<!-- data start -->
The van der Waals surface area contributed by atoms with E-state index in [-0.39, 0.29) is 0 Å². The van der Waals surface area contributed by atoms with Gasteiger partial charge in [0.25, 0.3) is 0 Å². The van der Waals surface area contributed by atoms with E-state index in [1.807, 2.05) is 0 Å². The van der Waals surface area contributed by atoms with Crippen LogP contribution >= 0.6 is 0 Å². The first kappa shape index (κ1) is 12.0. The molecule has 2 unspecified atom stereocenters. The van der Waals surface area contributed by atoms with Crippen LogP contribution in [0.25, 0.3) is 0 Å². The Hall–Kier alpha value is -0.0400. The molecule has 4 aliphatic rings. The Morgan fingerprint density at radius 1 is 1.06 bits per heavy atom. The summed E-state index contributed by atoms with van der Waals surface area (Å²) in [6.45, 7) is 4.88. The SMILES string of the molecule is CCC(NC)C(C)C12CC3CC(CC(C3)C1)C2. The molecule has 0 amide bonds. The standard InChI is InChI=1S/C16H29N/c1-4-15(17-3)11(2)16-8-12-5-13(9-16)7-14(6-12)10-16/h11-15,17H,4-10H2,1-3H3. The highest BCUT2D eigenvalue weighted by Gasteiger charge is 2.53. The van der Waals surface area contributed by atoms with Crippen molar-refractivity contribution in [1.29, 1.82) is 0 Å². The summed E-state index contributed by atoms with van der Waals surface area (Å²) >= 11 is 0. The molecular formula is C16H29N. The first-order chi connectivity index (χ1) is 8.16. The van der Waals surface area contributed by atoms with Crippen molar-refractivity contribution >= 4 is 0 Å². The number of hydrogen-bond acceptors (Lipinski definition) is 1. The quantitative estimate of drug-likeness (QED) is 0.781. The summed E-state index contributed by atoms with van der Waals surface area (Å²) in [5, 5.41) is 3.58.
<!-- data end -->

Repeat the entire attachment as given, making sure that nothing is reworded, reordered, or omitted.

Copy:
The van der Waals surface area contributed by atoms with E-state index in [-0.39, 0.29) is 0 Å². The van der Waals surface area contributed by atoms with Gasteiger partial charge in [0.25, 0.3) is 0 Å². The van der Waals surface area contributed by atoms with E-state index in [1.807, 2.05) is 0 Å². The van der Waals surface area contributed by atoms with Crippen LogP contribution >= 0.6 is 0 Å². The first kappa shape index (κ1) is 12.0. The molecule has 2 unspecified atom stereocenters. The van der Waals surface area contributed by atoms with Crippen LogP contribution in [0.25, 0.3) is 0 Å². The Hall–Kier alpha value is -0.0400. The molecule has 4 aliphatic rings. The Morgan fingerprint density at radius 1 is 1.06 bits per heavy atom. The summed E-state index contributed by atoms with van der Waals surface area (Å²) in [6.45, 7) is 4.88. The SMILES string of the molecule is CCC(NC)C(C)C12CC3CC(CC(C3)C1)C2. The molecule has 0 amide bonds. The standard InChI is InChI=1S/C16H29N/c1-4-15(17-3)11(2)16-8-12-5-13(9-16)7-14(6-12)10-16/h11-15,17H,4-10H2,1-3H3. The highest BCUT2D eigenvalue weighted by Gasteiger charge is 2.53. The van der Waals surface area contributed by atoms with Crippen molar-refractivity contribution in [1.29, 1.82) is 0 Å². The summed E-state index contributed by atoms with van der Waals surface area (Å²) >= 11 is 0. The molecular formula is C16H29N. The first-order chi connectivity index (χ1) is 8.16. The van der Waals surface area contributed by atoms with Crippen molar-refractivity contribution >= 4 is 0 Å². The number of hydrogen-bond acceptors (Lipinski definition) is 1. The quantitative estimate of drug-likeness (QED) is 0.781. The summed E-state index contributed by atoms with van der Waals surface area (Å²) in [5, 5.41) is 3.58.